FSIP, YOU’RE FIRED! LET THE BLUE LIGHT SPECIALS BEGIN.
The President did what he does best and fired all seven members of the FSIP. It is not a surprise. His predecessors in office did the same thing. It is patronage and political control at work. The first thing to watch for is how long Trump leaves the jobs vacant because once a union petitions the Panel to resolve an impasse the agency cannot implement the proposed change, absent very limited exceptions. If Trump leaves the jobs open for a year, he will effectively be tying the hands of agency managers seeking to make changes to support the new Administration. The next thing to watch for is who he puts in the jobs and what they immediately do. We are betting it is another appointee from the Heritage Foundation like it was in the last Republican administration. In fact, we will not be surprised if it is Becky Norton Dunlop herself who led the George W. Panel to finding against unions in about 90% of the cases by our best estimate. We also expect the new Panel will stop letting parties use private neutrals to arbitrate their disputes, which has kept things moving quickly during the Obama years. Control over all cases will likely be centralized in the new Chair by requiring the full Panel vote on everything.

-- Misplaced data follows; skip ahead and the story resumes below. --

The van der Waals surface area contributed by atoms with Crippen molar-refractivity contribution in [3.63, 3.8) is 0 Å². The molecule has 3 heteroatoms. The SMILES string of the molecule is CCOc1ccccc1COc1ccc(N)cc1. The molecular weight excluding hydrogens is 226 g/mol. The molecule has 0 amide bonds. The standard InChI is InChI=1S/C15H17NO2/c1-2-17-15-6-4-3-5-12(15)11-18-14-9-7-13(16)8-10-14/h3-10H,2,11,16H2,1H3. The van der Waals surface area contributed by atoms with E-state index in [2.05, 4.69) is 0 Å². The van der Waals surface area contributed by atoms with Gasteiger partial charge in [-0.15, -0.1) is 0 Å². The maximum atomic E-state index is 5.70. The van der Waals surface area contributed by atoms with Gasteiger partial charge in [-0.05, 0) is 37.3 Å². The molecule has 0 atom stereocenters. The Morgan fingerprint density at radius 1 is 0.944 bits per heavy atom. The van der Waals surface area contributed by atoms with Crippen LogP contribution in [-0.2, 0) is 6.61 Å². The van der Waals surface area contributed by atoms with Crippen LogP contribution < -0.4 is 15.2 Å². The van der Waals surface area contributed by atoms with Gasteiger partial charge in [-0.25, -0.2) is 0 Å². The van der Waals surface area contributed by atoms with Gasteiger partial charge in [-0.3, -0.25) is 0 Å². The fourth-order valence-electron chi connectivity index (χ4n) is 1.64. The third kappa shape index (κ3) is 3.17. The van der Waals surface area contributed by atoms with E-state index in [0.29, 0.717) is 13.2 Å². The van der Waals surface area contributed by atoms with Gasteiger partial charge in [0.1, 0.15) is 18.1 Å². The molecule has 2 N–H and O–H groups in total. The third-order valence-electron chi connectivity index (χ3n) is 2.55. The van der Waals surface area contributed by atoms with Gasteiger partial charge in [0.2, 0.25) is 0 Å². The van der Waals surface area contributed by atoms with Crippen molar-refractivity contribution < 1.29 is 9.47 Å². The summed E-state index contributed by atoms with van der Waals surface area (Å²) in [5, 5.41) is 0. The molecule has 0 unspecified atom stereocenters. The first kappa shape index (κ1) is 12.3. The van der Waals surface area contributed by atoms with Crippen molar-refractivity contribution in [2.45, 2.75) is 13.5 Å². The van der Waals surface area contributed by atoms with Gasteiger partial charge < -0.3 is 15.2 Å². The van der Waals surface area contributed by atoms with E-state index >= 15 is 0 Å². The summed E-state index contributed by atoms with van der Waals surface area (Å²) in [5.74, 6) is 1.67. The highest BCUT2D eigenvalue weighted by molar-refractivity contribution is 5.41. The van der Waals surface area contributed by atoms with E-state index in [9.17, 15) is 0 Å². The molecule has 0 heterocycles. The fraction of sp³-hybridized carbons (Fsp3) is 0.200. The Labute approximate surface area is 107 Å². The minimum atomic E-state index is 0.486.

If unions are wise they will take advantage of sudden agency concern over how long midterm disputes could linger awaiting a functioning Panel and make agencies great deals to sign now. (There is a bit of a science to that which we will address in another posting about the similarity between the bargaining atmosphere while there is no Panel and the infamous Kmart Blue Light Special deals.) Similarly, any agencies now in term negotiations should dangle a deal in front of unions to enter a quickie agreement that trades the union some protection on the items it needs the most, such as official time, in return for greater management flexibilities wherever they are needed. After all, any union rep who lived through the George W. Panel knows that the new Panel is likely to rubber stamp virtually any deal agencies put before them.